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Ask the Expert: Clarification of Lentiviral Vectors Using Scalable Filtration

BPI Contributor

October 23, 2019

4 Min Read

Researchers traditionally have produced lentivirus (LV) in adherent cultures by transient transfection using media containing animal serum. The method is inexpensive for process development (PD) and early clinical trials, but it requires increased operator manipulations and costs during scale-up. Development scientist Adam McLeod delivered an Ask the Expert webinar on 27 August 2019 to illustrate how GE Healthcare Life Sciences at the Centre for Advanced Therapeutic Cell Technologies (CATCT) in Toronto, Canada, approaches lentiviral vector (LVV) manufacturing. McLeod explained that the team induced a LV producer cell line and then recovered LVVs by filtration. Upfront costs increase with that strategy, but McLeod says that the changes greatly simplify scale-up.

McLeod’s Presentation
For transient transfection processes, the goal is to scale cell culture development to manufacturing levels as quickly as possible. However, to reduce cost at larger scales and to decrease batch-to-batch variability, a LV producer cell line is recommended. The CATCT team uses a producer cell line and small-molecule inducers to generate LVVs in suspension cultures with animal-derived-component–free media and reagents. That approach enabled production of 28 L in a closed, single-use Xcellerex XDR-50 bioreactor.

CATCT has found that having LV producer lines simplifies and improves the cost-effectiveness of future processes. Clarification becomes the real challenge. Especially for batch production with suspension-adapted cells, debris must be removed to prevent filter clogging and maximize target recovery. Researchers have traditionally relied on centrifugation, but it is costly, labor-intensive, difficult to scale up, and not always aseptic.

The self-contained nature of single-use filtration (SUF) offers a more direct path from PD scale to manufacturing-level LVV recovery. It decreases downstream costs and contamination risks because it enables customized clarification setups comprising inexpensive, aseptic disposables. More important, SUF scales up easily. Increasing filter surface area and flow rate can eliminate producer cells and debris at large scales with minimal damage to vector infectivity.

In-house infectious titer (IT) analytics suggest that the above strategy is promising. The team completed 16 LV clarifications, 10 with filtrate volumes between 700 mL and 1.1 L, and six between 1.8 L and 2.1 L. They used an ULTA filter train with the prefilter rated at 5 μm, the intermediate at 0.6 μm (both glass fiber), and the microfilter at 0.2 μm nominal (polyethersulfone, PES). An automated cell counting device and microscopy both showed removal of all cell producers and debris. Equally important, LVV titers were high, and the virus lost no infectivity. At 0.7–1.1 L scale, IT was recovered at 110.7% ± 11.2% (n = 10); 1.8–2.1 L samples showed IT of 101.0% ± 6.1% (n = 6). In aggregate, IT was recovered at 107.1% ± 10.7% (n = 16).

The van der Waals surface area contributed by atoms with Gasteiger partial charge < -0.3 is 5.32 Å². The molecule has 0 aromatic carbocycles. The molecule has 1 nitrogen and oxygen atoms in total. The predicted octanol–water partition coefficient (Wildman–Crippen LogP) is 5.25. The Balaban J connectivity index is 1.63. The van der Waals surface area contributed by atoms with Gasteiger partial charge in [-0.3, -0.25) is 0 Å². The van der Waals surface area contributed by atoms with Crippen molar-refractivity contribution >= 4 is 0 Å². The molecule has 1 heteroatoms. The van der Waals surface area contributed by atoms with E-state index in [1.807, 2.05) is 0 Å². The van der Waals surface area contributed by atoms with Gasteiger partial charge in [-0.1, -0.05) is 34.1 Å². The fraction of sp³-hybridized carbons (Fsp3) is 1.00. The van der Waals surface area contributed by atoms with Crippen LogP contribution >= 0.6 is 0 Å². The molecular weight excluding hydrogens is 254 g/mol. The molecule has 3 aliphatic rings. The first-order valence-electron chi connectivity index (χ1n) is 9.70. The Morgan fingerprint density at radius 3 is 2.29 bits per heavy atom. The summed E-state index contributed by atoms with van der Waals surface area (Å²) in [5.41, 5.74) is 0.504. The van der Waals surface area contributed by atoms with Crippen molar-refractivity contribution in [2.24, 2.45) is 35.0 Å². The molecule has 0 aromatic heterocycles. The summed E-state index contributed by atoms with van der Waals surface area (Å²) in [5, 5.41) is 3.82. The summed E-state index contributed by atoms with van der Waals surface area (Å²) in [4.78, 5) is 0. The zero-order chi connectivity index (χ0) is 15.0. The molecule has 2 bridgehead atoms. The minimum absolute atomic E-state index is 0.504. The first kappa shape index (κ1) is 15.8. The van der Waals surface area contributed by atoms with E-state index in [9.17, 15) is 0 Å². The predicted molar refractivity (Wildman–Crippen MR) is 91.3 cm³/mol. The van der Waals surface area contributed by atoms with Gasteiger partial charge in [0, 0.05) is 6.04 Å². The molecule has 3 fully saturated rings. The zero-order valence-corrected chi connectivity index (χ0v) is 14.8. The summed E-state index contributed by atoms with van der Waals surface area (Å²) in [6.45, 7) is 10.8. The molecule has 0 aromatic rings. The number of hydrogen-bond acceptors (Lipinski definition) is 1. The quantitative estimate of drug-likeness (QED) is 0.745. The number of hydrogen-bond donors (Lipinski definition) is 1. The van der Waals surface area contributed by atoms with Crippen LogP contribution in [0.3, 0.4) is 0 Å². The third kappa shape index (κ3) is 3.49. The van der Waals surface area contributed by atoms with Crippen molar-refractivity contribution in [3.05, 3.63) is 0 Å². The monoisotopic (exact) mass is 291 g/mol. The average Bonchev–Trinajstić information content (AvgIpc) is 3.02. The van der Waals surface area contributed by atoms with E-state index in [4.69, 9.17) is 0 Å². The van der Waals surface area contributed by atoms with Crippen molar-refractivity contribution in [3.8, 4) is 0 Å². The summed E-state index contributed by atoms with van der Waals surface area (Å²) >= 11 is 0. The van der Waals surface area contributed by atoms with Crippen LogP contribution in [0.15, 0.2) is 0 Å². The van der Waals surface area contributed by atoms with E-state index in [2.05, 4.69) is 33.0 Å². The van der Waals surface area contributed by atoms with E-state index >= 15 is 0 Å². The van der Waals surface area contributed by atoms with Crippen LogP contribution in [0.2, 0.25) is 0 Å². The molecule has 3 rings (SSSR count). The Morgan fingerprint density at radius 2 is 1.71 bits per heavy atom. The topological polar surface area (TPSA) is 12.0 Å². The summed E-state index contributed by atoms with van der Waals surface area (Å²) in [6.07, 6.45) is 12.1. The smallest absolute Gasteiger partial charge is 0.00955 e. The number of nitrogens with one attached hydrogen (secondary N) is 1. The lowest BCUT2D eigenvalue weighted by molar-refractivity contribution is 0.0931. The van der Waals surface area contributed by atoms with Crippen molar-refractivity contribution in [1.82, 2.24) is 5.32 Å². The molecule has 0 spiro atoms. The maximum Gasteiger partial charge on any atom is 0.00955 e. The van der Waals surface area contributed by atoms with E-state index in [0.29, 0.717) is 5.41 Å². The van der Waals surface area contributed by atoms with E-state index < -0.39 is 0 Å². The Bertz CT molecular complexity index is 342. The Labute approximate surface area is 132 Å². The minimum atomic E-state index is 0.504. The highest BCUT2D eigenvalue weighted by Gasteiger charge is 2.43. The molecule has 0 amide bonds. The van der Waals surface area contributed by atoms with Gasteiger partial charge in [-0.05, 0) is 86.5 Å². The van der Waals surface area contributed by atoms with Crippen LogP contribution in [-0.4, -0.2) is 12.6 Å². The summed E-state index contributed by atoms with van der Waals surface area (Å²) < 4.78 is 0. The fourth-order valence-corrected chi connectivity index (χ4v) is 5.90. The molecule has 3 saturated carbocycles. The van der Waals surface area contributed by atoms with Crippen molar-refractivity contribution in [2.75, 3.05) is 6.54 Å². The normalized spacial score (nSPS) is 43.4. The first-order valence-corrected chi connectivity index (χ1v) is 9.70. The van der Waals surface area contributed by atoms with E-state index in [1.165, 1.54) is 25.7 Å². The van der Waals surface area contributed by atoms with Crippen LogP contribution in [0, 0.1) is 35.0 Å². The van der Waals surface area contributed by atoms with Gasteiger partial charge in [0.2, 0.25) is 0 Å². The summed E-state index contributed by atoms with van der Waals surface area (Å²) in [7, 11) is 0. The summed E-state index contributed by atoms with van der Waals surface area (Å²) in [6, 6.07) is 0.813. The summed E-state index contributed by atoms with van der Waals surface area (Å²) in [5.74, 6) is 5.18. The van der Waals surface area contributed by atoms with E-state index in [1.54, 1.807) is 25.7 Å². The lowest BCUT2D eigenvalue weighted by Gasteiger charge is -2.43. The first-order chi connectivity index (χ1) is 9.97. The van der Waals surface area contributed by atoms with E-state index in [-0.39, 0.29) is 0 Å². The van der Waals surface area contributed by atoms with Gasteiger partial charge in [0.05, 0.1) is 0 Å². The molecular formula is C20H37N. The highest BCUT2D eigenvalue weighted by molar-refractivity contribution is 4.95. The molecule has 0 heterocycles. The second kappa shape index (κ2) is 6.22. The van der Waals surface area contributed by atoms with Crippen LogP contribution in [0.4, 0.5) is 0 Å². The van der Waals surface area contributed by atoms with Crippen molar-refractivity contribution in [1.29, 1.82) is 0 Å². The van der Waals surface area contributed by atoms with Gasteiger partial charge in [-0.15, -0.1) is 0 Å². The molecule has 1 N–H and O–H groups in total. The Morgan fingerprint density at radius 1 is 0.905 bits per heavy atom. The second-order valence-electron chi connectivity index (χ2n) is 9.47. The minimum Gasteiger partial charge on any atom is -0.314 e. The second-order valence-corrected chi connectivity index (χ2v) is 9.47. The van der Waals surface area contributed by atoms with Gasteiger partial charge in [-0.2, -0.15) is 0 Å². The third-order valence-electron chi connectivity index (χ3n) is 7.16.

Those strong results might be attributed to how the equipment was prepared. Presoaking filters with HyCell TransFX-H media helped to achieve >60% IT recovery. One hypothesis is that the media coated the PES membrane and fibers in ways that prevented viral vector sticking.

The CATCT team soon hopes to realize 30% LVV recovery over our entire downstream process, vector concentrations of 1 x 108 TU/mL, ≥2 log removal of host cell proteins and DNA, and process times under eight hours. Those goals seem feasible because SUF simplifies downstream processing.

Questions and Answers
Have you tested SUF using adeno-associated viruses (AAVs)? We have not, but such a process should work with small modifications. E.g., you might need to adjust the ratio of the prefilter to the microfilter because AAV processes contain more cell debris and fewer intact cells. Something similar can be done in terms of membranes.

What cell culture concentrations were achieved in these runs? We harvest 4–6 million cells per mL, which is small compared with a monoclonal antibody (MAb) process. But LVVs cytotoxic, so 4–6 million is the high end of what is possible. If a client has a higher cell concentration than that, we can scale the filters to match.

Where are you losing most of the recovery? We initially optimized our unit operations in isolation, but we highly discourage that. Even small changes in upstream materials and operations manifest in the purification train. Due to a change in upstream, we needed to go back to reoptimize clarification. With that process completed, we now will focus on our subsequent steps.

Do you use polyethersulfone (PES) for the final filter, and if so, how do you prevent binding? We use PES filters for clarification and sterile filtration. We have not studied this in detail but believe that flushing or soaking filters before a process prevents viruses from interacting with membrane surfaces — and that seems to be the key to the whole filter train.

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